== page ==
According to the event’s official website, the idea for the Hamtramck Labor Day Festival arose during a dark time in 1980 as the city faced an economic crisis.
“At the time, then-Mayor Robert Kozaren, with the help of a group of dedicated citizens, conceived having a huge city festival that would not only boost the spirits of the residents, but also show everyone else that Hamtramck was a tough town that could smile in the face of a crisis,” festival organizers write.
The festival has continued to evolve over the decades, but it remains a staple of the city that describes itself as “the world in 2.2 square miles.” It was canceled in 2020 due to the pandemic but returned in 2021 at a smaller scale with just one music stage.
“Our city government is as excited and supportive as they always have been,” says festival organizer Mickey Lyons. “The whole festival is really for the community. In fact, last year when we were debating whether to do it or not, we knew we needed to do at the very least a pared down version of it. But it really came down to the fact that the kids love that carnival so much that we just had to do it. So the community has just really gotten behind it. The mayor and city council have all been really supportive of keeping it as a tradition.”
Lyons says that this year, the fest will return as a full-sized version, with two music stages and the return of Big Time Wrestling. That’s in addition to the tradition of the cheekily named Hamtramck Yacht Club Canoe Race, in which onlookers pelt decorated wooden pushcarts with water balloons.
The return of the full Hamtramck Labor Day Festival also happens to be the city’s centennial.
“We'll even have some 10- year-old cars rolling down Joseph Campau and hopefully some Dodge Brothers cars from the Dodge Brothers factory,” Lyons says. “And we are really using the parade to highlight the 100 years of diversity and inclusion in the city of Hamtramck.”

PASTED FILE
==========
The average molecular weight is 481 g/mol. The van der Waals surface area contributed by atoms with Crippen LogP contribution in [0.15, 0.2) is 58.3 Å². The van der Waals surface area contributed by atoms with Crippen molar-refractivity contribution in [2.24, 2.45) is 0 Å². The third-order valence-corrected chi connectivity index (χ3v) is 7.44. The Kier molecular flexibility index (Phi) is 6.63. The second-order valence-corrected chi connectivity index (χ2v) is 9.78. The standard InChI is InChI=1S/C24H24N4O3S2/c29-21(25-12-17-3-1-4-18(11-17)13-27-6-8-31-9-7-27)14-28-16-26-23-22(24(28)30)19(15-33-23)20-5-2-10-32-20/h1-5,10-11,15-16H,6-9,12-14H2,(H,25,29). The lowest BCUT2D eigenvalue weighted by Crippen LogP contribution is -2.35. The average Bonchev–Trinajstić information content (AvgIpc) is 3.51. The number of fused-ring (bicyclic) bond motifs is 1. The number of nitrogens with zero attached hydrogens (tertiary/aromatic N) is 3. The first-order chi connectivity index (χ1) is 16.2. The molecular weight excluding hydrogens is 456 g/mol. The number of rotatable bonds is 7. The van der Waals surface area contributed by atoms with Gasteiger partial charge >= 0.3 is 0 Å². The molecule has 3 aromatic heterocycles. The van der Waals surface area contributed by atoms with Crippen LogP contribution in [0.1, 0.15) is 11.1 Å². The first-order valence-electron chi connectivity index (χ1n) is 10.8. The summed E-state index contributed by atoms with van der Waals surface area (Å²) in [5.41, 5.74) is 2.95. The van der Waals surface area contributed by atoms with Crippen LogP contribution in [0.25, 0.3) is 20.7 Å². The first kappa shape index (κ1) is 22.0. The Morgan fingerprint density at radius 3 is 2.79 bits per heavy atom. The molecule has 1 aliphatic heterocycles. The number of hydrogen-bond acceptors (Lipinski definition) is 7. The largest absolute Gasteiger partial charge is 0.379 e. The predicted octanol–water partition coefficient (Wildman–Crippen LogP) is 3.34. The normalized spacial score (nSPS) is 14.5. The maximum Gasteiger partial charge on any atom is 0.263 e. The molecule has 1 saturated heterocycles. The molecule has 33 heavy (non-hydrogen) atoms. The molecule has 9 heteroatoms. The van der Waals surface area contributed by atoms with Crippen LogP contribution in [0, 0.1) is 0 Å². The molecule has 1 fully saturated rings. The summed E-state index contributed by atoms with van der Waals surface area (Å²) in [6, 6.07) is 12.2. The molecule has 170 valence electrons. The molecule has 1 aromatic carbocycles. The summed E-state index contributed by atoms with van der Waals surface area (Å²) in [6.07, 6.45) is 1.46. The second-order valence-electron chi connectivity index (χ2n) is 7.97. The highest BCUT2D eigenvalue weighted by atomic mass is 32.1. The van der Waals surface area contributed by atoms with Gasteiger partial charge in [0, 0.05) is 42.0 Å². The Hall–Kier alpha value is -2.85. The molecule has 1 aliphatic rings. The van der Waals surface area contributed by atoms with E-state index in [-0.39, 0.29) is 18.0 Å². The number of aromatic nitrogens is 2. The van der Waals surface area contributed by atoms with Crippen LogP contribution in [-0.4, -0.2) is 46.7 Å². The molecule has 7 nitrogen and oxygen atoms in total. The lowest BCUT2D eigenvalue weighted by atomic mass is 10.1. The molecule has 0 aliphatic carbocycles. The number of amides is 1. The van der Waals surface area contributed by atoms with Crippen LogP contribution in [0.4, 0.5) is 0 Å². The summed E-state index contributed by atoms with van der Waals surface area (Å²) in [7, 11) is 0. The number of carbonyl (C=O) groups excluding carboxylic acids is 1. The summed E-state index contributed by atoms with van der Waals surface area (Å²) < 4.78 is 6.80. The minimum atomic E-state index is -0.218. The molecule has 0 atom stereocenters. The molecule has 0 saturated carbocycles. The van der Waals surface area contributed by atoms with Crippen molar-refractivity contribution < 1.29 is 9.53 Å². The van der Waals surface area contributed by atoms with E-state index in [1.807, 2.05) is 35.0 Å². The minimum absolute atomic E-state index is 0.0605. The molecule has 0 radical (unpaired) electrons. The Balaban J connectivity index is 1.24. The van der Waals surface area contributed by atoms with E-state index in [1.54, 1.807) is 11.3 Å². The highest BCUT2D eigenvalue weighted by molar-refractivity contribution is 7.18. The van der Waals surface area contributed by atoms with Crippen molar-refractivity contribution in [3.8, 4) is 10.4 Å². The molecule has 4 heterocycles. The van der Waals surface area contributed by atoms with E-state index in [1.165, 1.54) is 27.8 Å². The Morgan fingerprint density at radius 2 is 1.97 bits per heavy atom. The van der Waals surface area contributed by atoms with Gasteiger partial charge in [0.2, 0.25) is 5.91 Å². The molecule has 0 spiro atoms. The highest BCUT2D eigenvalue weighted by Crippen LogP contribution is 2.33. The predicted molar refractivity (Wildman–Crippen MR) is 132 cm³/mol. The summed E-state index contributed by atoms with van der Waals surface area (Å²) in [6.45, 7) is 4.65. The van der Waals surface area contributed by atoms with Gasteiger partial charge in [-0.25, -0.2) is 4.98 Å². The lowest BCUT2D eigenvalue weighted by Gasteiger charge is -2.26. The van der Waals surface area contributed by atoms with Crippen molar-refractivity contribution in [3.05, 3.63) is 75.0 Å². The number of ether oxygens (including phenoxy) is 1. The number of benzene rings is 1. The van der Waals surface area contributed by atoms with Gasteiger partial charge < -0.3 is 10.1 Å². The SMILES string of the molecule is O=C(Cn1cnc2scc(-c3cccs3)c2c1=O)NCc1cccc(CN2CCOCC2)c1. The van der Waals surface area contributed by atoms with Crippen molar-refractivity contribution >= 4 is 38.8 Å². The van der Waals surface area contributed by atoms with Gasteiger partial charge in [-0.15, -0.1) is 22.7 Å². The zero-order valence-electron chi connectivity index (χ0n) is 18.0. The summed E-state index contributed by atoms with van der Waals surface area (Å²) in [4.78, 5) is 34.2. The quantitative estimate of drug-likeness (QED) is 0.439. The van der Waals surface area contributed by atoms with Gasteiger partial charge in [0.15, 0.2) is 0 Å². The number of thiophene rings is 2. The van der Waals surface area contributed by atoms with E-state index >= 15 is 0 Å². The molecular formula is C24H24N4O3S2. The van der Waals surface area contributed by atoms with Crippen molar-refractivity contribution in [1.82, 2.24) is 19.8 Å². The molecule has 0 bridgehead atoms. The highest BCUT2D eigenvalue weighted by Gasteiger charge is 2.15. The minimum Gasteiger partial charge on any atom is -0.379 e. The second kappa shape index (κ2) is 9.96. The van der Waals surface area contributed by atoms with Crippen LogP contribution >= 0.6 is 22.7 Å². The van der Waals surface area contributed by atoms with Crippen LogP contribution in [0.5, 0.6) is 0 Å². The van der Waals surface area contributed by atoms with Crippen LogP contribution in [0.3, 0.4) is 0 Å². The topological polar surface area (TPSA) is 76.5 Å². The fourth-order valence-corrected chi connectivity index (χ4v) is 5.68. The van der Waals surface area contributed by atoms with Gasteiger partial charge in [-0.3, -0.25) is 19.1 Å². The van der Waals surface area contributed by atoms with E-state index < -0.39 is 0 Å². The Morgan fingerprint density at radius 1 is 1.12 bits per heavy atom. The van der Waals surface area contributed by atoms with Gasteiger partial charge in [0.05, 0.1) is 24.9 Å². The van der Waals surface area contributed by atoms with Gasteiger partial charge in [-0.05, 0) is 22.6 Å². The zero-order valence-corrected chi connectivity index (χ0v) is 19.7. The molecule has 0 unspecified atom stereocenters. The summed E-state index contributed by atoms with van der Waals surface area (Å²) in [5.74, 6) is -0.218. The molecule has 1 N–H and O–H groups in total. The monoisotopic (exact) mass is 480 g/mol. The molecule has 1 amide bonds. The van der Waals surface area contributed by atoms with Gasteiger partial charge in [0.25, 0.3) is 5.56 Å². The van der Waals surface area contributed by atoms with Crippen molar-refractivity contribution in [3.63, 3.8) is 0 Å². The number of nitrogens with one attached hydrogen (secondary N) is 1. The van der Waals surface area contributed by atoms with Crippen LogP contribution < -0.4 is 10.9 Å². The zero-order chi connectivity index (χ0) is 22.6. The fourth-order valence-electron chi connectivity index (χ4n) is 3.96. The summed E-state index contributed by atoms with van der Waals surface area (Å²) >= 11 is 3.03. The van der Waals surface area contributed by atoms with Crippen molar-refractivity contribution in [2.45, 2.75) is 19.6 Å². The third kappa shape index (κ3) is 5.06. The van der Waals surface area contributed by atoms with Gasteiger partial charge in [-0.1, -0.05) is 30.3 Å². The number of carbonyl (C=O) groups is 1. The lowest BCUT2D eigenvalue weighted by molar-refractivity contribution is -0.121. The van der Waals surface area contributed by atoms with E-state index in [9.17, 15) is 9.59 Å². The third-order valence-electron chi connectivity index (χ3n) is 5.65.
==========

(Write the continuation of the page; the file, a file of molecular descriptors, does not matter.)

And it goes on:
This year the festival will feature a ton of music artists, including headliner ESG, the influential dance-punk band formed in the Bronx, New York in 1978 whose music has been sampled by scores of hip-hop artists, including TLC, Wu-Tang Clan, Kool Moe Dee, the Beastie Boys, Big Daddy Kane, Gang Starr, Junior Mafia, Tricky, Jay-Dee, and MF DOOM, among others. (The band performs at 9 p.m. on Monday.) Other musical highlights include rock ’n’ roll band Shadow Show (9 p.m. on Saturday), spooky electroclash duo ADULT. (8 p.m. on Monday), and alt-country band the Volebeats, which released its first new record in more than 12 years, Lonesome Galaxy, earlier this summer (5 p.m. on Monday).
“Hamtramck has always been pretty punk rock, and the vibrant community that we have here, the diversity,” Lyons says. “The plethora of great music venues that we’ve got here in Hamtramck really lends itself well to this kind of coming together of all sorts of different musicians. So I would say that Hamtramck has a solid place in metro Detroit's music scene and will for a long time.”
Lyons adds, “As this is a return to community gathering after a pretty rough couple of years, and as this is a celebration of the city’s 100th anniversary, I'm really looking forward to folks just being able to get out, have a good time — whether that's families at the carnival, whether that's watching the international Big Time Wrestling shows that we have, or hanging out, playing on rides, listening to bands. I'm just looking forward to this as a celebration of the community that makes Hamtramck the strange and wonderful place that it is.”
From Saturday, Sept. 3-Monday, Sept. 5, Joseph Campau Ave., Hamtramck; see hamtownfest.com for the full schedule. Admission is free.